integer (or to another type).
For example when you get a month from a
date(...), it returns as a
In order to perform a comparaison, it is necessary to
SELECT strftime('%m','2016-04-01'); > 04 SELECT CAST (strftime('%m','2016-04-01') AS Integer); > 4
In one the database I worked on, the values were stored in three columns
This table gathers all the data sent from a form from our app.
id is the identifier of the form,
key is the key of the field and
value is the value of the field.
The table is designed this way to handle the dynamic nature of the forms.
Fields can be added or removed every day, depending on client requirements, so it would not be possible to use the value of
keys as table columns.
Storing the values this way makes it difficult to query directly.
What we need to do is to
transpose the tabe.
For example if you have a table like that:
id key value -- --- ----- 1 amount 10.0 1 date 2016-03-01 1 name Kim 2 amount 32.0 2 date 2016-03-02 2 name Sam 3 amount 12.5 3 date 2016-03-03 3 name Tom
To work with this table we need to transpose it by taking the
keys and transform it to columns.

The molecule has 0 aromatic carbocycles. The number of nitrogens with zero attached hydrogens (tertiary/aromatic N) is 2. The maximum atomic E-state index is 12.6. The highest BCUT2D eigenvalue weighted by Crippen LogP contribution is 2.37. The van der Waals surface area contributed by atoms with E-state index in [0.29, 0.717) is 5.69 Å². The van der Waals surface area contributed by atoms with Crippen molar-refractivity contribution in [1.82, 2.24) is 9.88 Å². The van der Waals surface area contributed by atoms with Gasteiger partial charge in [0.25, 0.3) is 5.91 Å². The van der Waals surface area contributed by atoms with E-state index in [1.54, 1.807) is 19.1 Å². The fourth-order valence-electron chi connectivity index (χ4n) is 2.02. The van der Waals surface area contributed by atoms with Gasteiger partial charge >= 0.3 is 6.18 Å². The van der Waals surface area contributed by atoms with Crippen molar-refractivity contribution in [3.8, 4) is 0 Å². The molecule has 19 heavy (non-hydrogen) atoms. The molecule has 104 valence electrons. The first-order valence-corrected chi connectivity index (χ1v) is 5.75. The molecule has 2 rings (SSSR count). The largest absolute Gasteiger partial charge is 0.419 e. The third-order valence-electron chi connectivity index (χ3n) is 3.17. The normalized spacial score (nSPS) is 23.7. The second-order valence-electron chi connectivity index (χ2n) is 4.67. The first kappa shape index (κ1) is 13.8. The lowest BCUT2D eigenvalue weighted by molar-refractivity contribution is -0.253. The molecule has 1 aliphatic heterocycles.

id | key | value --> id | date | name | amount
In order to do that we need to
GROUP BY the id.
We can visualize the
GROUP BY like so:
SELECT (some aggregate function) FROM forms GROUP BY id 1 1 amount 10.0 1 date 2016-03-01 1 name Kim 2 2 amount 32.0 2 date 2016-03-02 2 name Sam 3 3 amount 12.5 3 date 2016-03-03 3 name Tom
SELECT we then have access to each group where we can use
Aggregate function to extract a single value.
avg(X) - calculate the average count(X) - count the number of non null values count(*) - count the number of rows group_concat(X) - concat the string values group_concat(X,Y) - concat the string values using Y as seperator max(X) - keep the max of all values min(X) - keep the min of all values sum(X) - sum all values (SQL implementation) total(X) - sum all values (SQLite implementation)
We can use
max(...) combined with
CASE to select the correct value in the grouping for each column.
CASE is the
if else of
For example to select to extract the name as a column, we would do the following:
SELECT max(CASE WHEN key = 'name' THEN value END) as name FROM forms GROUP BY id; name ---- Kim Sam Tom
CASE WHEN key = 'name' THEN value END would take the
value if the
key = 'name' else it would return
max(...) returns the
max value which is the value where the
key = name since all other values are set to